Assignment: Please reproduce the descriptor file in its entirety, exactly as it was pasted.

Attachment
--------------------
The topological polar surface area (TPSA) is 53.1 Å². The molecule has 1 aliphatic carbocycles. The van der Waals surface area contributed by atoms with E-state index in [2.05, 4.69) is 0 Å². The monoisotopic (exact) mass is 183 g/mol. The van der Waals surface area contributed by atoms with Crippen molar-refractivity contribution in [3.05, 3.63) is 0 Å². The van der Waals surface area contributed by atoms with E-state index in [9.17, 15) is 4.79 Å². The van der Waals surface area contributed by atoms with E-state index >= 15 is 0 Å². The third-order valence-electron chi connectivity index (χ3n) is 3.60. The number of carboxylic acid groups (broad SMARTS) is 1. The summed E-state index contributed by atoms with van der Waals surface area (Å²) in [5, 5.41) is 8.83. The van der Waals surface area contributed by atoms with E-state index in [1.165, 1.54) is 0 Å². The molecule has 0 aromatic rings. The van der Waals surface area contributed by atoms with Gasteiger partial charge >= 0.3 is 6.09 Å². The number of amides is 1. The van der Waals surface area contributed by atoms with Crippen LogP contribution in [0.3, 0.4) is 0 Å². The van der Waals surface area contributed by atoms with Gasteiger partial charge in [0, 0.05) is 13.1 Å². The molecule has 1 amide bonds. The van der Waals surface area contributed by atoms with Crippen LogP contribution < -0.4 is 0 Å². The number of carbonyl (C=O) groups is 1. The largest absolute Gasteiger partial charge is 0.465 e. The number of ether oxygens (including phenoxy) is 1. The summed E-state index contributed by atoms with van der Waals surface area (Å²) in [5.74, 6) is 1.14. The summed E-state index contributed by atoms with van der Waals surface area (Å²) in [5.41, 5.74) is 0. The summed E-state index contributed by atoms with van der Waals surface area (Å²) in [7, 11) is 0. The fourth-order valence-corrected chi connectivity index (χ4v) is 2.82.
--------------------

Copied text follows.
The topological polar surface area (TPSA) is 53.1 Å². The molecule has 1 aliphatic carbocycles. The van der Waals surface area contributed by atoms with E-state index in [2.05, 4.69) is 0 Å². The monoisotopic (exact) mass is 183 g/mol. The van der Waals surface area contributed by atoms with Crippen molar-refractivity contribution in [3.05, 3.63) is 0 Å². The van der Waals surface area contributed by atoms with E-state index in [9.17, 15) is 4.79 Å². The van der Waals surface area contributed by atoms with E-state index >= 15 is 0 Å². The third-order valence-electron chi connectivity index (χ3n) is 3.60. The number of carboxylic acid groups (broad SMARTS) is 1. The summed E-state index contributed by atoms with van der Waals surface area (Å²) in [5, 5.41) is 8.83. The van der Waals surface area contributed by atoms with E-state index in [1.165, 1.54) is 0 Å². The molecule has 0 aromatic rings. The van der Waals surface area contributed by atoms with Gasteiger partial charge >= 0.3 is 6.09 Å². The number of amides is 1. The van der Waals surface area contributed by atoms with Crippen LogP contribution in [0.3, 0.4) is 0 Å². The van der Waals surface area contributed by atoms with Gasteiger partial charge in [0, 0.05) is 13.1 Å². The molecule has 1 amide bonds. The van der Waals surface area contributed by atoms with Crippen LogP contribution < -0.4 is 0 Å². The number of carbonyl (C=O) groups is 1. The largest absolute Gasteiger partial charge is 0.465 e. The number of ether oxygens (including phenoxy) is 1. The summed E-state index contributed by atoms with van der Waals surface area (Å²) in [5.74, 6) is 1.14. The summed E-state index contributed by atoms with van der Waals surface area (Å²) in [5.41, 5.74) is 0. The summed E-state index contributed by atoms with van der Waals surface area (Å²) in [7, 11) is 0. The fourth-order valence-corrected chi connectivity index (χ4v) is 2.82.